And then it hit me, just before Laris spoke: the breach.
They await the breach, he confirmed: If the way is not shut, they will enter. And all will die.

"Shit" - that was all I could say in the face of it.
They will be the first of thousands more, Laris went on: Untold numbers await behind them. If the way is not shut, they will all enter

"...and all will die." I repeated, lost in the immensity of it all.
I couldn't comprehend it fully, then, and even now there's a part of me that wants to just crawl up into a ball and scream to keep myself from thinking about it. Storms are bad enough, but how can you really allow yourself to understand that something like that could come through?
At any moment, anywhere, and wholly without warning, an army of the Damned could erupt out of the Barrier, and the cost to the living and the dead would be...
See, that's why I don't like to think about it. I had to not let myself understand the why of what I'd done for months afterwards, just to keep from screaming every time something just appeared, and running away as fast as my legs would carry me.
{And there's another question - how far do you have to run to get away from the truth?}


But then it was all over, and Laris and I were standing in Joey's penthouse apartment, with the dead air rippling around us slightly. He took us out of the Barrier shortly after I "got it," as there was nothing more to be gained by being there - except a quick trip upstairs from the lobby.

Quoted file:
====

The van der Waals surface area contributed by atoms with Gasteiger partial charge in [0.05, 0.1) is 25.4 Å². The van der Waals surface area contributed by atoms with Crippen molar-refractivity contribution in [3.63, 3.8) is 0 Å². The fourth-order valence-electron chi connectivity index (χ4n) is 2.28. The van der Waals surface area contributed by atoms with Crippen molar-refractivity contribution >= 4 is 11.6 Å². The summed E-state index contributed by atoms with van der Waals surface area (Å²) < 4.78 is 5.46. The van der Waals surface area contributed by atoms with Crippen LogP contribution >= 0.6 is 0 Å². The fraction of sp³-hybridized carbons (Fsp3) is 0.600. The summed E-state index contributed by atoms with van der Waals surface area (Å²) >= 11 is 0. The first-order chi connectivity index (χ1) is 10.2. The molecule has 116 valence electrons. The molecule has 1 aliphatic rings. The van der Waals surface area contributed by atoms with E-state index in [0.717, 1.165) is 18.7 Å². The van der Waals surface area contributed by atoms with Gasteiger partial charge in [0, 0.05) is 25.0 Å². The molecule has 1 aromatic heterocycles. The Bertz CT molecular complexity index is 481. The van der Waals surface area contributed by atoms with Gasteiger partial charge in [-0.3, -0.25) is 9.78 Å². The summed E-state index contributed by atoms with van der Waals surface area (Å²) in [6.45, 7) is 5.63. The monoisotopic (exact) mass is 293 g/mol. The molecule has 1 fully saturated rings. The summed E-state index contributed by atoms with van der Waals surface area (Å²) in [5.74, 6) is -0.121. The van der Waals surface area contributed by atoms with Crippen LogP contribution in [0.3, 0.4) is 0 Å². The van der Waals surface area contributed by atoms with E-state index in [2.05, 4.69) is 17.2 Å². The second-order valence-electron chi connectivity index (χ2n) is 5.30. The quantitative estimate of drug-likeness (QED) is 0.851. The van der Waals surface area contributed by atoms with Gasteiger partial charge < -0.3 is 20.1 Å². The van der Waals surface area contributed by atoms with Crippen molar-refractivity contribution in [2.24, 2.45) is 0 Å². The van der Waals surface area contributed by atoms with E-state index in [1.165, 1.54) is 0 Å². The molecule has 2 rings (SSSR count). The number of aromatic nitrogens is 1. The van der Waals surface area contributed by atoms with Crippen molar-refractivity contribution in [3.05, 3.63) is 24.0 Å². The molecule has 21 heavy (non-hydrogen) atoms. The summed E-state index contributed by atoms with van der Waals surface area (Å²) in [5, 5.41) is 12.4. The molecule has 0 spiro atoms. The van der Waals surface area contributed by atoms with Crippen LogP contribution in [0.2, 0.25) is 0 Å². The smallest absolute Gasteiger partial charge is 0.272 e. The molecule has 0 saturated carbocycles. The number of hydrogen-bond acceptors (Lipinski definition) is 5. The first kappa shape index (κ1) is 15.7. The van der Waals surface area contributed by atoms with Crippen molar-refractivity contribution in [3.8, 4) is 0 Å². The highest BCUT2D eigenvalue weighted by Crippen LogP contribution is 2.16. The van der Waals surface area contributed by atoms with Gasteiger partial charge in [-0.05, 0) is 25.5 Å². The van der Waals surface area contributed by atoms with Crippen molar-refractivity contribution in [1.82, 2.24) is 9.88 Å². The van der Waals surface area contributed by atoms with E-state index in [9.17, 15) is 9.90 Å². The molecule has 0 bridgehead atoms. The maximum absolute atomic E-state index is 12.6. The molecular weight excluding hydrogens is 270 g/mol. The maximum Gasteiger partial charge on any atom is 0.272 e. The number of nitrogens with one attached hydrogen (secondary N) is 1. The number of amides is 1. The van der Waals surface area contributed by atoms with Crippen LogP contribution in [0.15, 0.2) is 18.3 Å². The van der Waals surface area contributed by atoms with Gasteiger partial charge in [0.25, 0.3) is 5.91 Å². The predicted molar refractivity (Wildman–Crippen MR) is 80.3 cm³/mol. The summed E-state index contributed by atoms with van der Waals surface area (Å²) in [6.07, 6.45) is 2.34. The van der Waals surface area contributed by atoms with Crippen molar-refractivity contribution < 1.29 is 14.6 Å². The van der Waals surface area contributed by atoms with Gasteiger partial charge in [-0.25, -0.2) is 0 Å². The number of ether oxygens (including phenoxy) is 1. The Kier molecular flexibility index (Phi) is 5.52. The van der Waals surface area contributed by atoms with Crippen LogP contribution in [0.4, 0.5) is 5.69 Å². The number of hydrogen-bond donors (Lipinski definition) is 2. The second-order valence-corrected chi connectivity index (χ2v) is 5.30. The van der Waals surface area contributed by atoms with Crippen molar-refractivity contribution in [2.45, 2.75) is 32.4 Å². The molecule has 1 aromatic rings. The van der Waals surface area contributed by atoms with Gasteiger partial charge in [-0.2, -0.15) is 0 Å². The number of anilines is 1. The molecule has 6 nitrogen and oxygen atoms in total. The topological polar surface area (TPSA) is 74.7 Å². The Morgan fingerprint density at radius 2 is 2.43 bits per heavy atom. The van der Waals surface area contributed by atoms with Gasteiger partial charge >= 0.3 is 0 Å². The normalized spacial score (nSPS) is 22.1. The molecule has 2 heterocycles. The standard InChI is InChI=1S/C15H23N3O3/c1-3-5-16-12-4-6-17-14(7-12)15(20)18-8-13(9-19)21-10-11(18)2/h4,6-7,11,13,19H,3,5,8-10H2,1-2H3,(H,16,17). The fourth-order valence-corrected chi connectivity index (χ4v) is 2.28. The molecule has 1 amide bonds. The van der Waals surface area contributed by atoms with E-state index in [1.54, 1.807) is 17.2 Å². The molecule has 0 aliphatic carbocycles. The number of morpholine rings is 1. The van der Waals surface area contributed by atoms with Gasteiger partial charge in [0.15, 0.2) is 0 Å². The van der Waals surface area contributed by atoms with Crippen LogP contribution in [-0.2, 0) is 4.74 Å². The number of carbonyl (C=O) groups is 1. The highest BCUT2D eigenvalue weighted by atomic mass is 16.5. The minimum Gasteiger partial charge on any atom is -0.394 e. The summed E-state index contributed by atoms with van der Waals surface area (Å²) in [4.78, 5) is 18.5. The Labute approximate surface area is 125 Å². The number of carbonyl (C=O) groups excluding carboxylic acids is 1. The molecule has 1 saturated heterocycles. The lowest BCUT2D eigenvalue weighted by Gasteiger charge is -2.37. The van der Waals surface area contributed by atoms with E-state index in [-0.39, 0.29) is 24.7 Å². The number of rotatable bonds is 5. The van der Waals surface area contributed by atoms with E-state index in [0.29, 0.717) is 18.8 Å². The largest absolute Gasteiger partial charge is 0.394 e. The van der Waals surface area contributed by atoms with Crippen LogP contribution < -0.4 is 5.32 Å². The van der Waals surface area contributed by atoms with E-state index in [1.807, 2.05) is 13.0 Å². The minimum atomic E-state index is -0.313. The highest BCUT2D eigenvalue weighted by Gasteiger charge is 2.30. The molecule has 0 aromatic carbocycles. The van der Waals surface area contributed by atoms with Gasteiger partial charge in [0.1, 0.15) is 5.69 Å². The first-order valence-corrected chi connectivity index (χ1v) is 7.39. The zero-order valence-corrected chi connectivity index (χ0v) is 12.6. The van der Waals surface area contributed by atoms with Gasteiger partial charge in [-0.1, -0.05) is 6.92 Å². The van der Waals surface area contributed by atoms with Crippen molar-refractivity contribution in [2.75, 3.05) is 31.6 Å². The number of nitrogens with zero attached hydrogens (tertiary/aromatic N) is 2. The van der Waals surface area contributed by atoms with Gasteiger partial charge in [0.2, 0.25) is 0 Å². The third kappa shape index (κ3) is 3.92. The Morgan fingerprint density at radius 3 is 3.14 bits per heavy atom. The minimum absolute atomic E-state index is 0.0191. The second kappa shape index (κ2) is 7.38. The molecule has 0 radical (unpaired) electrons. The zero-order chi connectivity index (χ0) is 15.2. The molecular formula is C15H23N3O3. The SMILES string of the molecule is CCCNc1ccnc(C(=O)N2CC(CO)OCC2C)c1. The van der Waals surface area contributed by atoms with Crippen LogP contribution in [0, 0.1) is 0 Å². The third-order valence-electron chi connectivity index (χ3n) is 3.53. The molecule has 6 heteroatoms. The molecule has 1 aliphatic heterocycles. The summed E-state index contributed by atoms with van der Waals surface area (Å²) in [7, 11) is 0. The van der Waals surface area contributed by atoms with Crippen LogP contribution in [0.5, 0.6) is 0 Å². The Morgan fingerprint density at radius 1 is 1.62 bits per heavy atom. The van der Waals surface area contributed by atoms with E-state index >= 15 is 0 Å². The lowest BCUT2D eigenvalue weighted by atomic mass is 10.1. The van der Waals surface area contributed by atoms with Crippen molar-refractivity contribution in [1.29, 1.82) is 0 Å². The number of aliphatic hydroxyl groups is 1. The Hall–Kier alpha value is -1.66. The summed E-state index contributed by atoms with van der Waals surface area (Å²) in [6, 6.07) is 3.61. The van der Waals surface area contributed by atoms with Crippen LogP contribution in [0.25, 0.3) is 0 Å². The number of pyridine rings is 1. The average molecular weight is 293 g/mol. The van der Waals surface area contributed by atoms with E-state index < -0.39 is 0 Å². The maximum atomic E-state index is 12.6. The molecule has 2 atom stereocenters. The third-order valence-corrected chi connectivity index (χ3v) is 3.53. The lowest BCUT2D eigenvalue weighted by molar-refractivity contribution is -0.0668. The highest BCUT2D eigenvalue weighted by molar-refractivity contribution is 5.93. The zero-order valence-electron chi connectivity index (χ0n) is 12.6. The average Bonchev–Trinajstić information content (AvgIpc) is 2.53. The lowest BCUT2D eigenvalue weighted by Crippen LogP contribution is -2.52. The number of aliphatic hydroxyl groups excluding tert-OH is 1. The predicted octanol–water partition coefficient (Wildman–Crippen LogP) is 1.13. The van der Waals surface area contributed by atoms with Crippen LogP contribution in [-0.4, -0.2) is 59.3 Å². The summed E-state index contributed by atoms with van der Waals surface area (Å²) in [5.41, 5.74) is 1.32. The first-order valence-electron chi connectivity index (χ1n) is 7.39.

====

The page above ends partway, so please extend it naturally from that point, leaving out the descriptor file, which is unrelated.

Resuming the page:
"Oh Jesus..."I said, my knees buckling: "Jesus, Jesus... Jesus Christ"
The Ferryman took his gauntlet from my shoulder and slowly turned to his right, arcing his arm over the whole of the apartment and ending at the couch. I followed the path of his pointing, metal finger as he did, taking in each and every thing there: the amazing, high-tech stereo Joey's gotten just the other week; the gold and marble end-tables that matched the floor; the super-wide plasma-screen television up on the wall; the Louis XIVth wall lamps on either side of it; the coffee table, done in the same style and materials as the end-tables, with a very expensive - and recently used - shooter's kit laid out on top of it; and the white tigerskin couch, which had been made with real fur off of some poor kitty they'd had in the local zoo {he'd bribed or blackmailed someone there to get it}
And on that couch - slumped in the far corner by the window, and drooling onto his blue, silk suit - was my son.
Saying he didn't good was well, obvious. I mean, I could see that he was nodding off, and pretty harshly, but he looked bad on top of that, too - like he'd been missing meals for a couple days, or was fighting off pneumonia, or something like that.
I sighed, going over to Joey and just looking down at him, with my hands on my hips like he was six all over again, and just doing something stupid...